Obama did look sick and gaunt to me, too. Didn't display his usual bouncy overconfidence.

@Pearl and all,

Went to check if I had any new responses to my Hillary comment, and discovered one of Trump's people, or maybe it was a satirist posing as a Trumpie, had overtaken me for most reader recommendations. Trump's latest rant against Muslims is sure to be popular among Times readers, judging from the recent highly rated xenophobic comments of many of them. All I can say is that of the whole lot of them, Trump has never actually killed anyone or started a war.... that we know of. The one and only benefit of a Trump presidency is that he wouldn't be able to keep his fat mouth shut. There would probably no longer even be a need for an Edward Snowden.

annenigma said...

Obama might feeling down because he finally realized that the Generals have been lying to him all along about winning against ISIS and he's actually losing, as in being a LOSER. That hits him where it really hurts - his ego. He must be realizing by now, a bit late, that he won't beat ISIS militarily in any way, shape, or form - not from the air and not from the ground. Why? For one thing we're on the wrong side of history, not with our values or words, but with our actions.

Poor Barack. He should have used his Nobel Peace Prize exactly as it was intended - to give him cover, a face-saving and noble backup to resist escalation of war and work for peace, but he blew it. He thought he could wage a smart war because he's a smart man (a genius according to Michelle). He even threw his huge personal army of voters under the bus instead of using us to advance a Democratic agenda - one of which was to end the wars - because he didn't have one and didn't want us in the way of his real agenda: doing God's work on Lloyd Blankfein's team.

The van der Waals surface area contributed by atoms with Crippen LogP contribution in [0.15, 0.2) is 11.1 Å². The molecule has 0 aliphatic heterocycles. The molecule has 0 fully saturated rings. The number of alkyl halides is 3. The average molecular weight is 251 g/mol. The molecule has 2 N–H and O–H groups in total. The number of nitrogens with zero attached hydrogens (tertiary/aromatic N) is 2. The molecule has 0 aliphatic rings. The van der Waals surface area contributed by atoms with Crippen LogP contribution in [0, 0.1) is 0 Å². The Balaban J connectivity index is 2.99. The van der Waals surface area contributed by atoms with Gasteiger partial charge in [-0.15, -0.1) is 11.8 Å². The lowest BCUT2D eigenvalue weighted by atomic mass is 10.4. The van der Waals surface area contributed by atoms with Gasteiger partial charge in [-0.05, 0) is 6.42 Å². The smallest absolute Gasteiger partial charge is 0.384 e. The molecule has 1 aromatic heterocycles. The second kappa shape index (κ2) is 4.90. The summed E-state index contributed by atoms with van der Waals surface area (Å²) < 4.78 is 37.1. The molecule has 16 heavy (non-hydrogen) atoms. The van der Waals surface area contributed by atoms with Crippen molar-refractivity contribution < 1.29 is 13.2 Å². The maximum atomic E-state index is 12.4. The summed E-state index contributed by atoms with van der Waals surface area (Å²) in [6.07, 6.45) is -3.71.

The poor (soon to be very rich) guy must also know by now that he and his family now have to live under the threat of ISIS for the rest of their lives, protected by... the U.S. Secret Service! He'd better add his own private security force.

If he hasn't already, he should also face the fact that we have no real friends in the Middle East. Those countries just want to reap the benefits of money and power that comes from being our partners. Everyone profits from war. What's that saying about 'the enemy of my enemy is my friend'? Countries in the Middle East might not like ISIS, but I bet they like what they're doing to us and how that's benefiting them so they're playing us and assisting ISIS.

The article in The Guardian reveals much about the bureaucracy of ISIS and its sophistication and, I believe, probable high level connections. 'The Isis Papers: Leaked Documents Show How Isis is Building Its State - Blueprint lays bare new contours of Islamic state, complete with civil service, regional government and Soviet levels of economic control'

http://www.theguardian.com/world/2015/dec/07/leaked-isis-document-reveals-plan-building-state-syria

As crazy as it may sound, I think we should try an old familiar approach - allow them some defined territory (like the wasteland reservation), bring them into the fold by talking (lying) to them to negotiate (rigged) treaties, offer them generous assistance that will help break their fighting spirit - free alcohol would be a good start. Hey, wouldn't we rather have them centralized and doped up than dispersed? How about some gambling casinos with generous credit lines, big houses with big fat mortgages they can never pay, flashy sports cars on credit, free wifi with streaming of movies and pro sports (soccer!), etc.

In other words, make them useless. We could even give them lifetime welfare. You don't break a fighting spirit by fighting it. You do it by lulling it into obliviousness. Poppies anyone? Let's give 'getting bombed' a whole new meaning for them.